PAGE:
Are you planning to construct a healthcare facility? Perhaps a hotel, which will require totally different drawings? Regardless of what kind of construction project you’re overseeing, mechanical drawings will be one of the most important things to get right.
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A mechanical drawing is a kind of technical drawing. It displays information about various mechanical systems, such as HVAC (heating, ventilation, and air conditioning). Often, mechanical drawings will be combined with electrical and plumbing drawings – these are called MEP drawings.
The job of mechanical drawings is to accurately identify all geometric features of the machine component. To convey all product information to the manufacturer, it includes various orthographic views.
Traditionally, mechanical drawings are made by hand, with the aid of drafting instruments such as compasses. Sheets of paper are placed on drafting tables, which are slanted towards the draftsman.
Manual drawings are made by hand, with the aid of instruments such as protractors, rulers, pencils, and sheets. Unfortunately, manual drawings can be easily misread due to drawing errors and ambiguity.
CAD drawings have become the standard of the day. They can be divided into 2D and 3D CAD. Sometimes, 3D CAD is a part of a process called Building Information Modeling (BIM), which is increasingly required by law in various locations.
2D CAD is often done in AutoCAD. With AutoCAD, you can develop curves and straight lines. The software also makes it easier to rectify mistakes.
3D CAD systems include Autodesk Revit, SolidWorks, and Rhino 3D. AutoCAD is also used, as it is a versatile and reliable tool. These systems render both mechanical parts and larger mechanical systems. The software provides section views, orthographic projections, and projected views.
Many times, the terms “mechanical drawing” and “engineering drawing” are used interchangeably.
However, note that engineers often call mechanical drawings “blueprints”. This may not necessarily be accurate in today’s age, since the term refers to the blue carbon papers used for drawings before they were replaced by technologies such as CAD.
The cover sheet will contain the legends (table/chart of abbreviations or symbols), appropriate notes, and details
Title blocks. These include additional data, such as: designer’s name, finish, material, part number & description, general tolerances, units, scale and part weight
If a part is an assembly, you should also include a bill of materials. This will list quantities and items needed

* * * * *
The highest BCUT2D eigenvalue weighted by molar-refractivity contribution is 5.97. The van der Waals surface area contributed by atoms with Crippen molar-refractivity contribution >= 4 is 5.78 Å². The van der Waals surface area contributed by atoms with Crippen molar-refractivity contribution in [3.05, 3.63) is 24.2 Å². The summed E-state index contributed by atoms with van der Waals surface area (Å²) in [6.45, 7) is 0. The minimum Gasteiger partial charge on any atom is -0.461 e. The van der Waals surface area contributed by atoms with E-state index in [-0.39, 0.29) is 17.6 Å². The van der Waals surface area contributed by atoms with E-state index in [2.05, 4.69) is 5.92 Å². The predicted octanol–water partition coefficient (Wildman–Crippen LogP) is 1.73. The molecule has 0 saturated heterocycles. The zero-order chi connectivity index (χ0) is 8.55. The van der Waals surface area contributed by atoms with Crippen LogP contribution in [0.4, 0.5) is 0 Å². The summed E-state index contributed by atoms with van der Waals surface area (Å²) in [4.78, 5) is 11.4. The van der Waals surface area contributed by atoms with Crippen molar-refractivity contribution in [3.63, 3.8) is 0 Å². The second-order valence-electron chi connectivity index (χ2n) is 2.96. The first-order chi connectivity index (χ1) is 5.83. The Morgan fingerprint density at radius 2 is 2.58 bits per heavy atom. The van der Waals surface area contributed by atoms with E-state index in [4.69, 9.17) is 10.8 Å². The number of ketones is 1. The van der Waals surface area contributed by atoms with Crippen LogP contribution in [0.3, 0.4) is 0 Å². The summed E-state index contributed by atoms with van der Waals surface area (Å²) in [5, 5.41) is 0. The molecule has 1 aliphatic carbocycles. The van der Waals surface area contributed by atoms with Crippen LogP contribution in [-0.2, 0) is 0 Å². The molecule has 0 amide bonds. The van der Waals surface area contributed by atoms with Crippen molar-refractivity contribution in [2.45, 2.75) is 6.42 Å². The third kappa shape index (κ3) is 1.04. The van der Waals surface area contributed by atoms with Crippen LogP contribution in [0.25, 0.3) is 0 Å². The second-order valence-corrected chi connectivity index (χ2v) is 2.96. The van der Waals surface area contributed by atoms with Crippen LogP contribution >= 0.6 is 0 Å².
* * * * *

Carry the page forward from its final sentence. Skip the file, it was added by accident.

Manufacturers can ensure they’re using the most recent version through a revision block
Break lines, which show where a view is broken. These are useful to show information without cluttering up space.
Continuous lines, which represent the physical boundaries of an object
Center lines, which show the geometric center of an assembly. They can indicate slots, holes and other features that have symmetric properties without overcrowding the drawing
Hidden lines, which show spaces that would not otherwise be visible in a certain view, such as edges behind a face
Mechanical plans are identified as M-1, M-2, and so on. These specify the following: design and any modifications of mechanical system, ductwork dimensions & layout, damper locations, design air-delivery rates, thermostat locations, diffuser locations, and, if needed, any supplemental cooling systems.
Additional information shown in section, auxiliary or detail views can be helpful, but they are not necessary for specific designs. Hence, you should only include views that are crucial to understanding a part. Isometric views are beneficial, but not required.
Tolerances that are necessary to producing parts.
Dampers, heat registers, return air grilles
Heat loss and gain calculations
Water, electrical, and gas connections
Inspection & quality requirements so that the manufacturer knows what to search for and how to inspect the parts. This way, the manufacturer can meet your expectations
Mention both your preferred and alternative materials. This will give the manufacturer some flexibility and help make sure your costs remain low. For example, you could consider optional coatings, post-processing methods, or markings
Note that, for additively manufactured or injection molded parts, you should avoid over-dimensioning. This is because your manufacturer might have difficulty identifying the dimensions that are the most important.
You should also exclude tolerances that are unnecessarily tight, since these may raise costs without improving function.
Mech drawings are a crucial part of any construction plan. We hope this article has given you a good starting point for understanding them.
However, mechanical engineering drawings can be time-consuming and complex to create. BluEntCAD can take care of them for you. We provide accurate drafting services to home builders, real estate developers, large architectural and engineering companies, and custom home designers.
Ready to make your next project a success with construction drawings? Contact us now!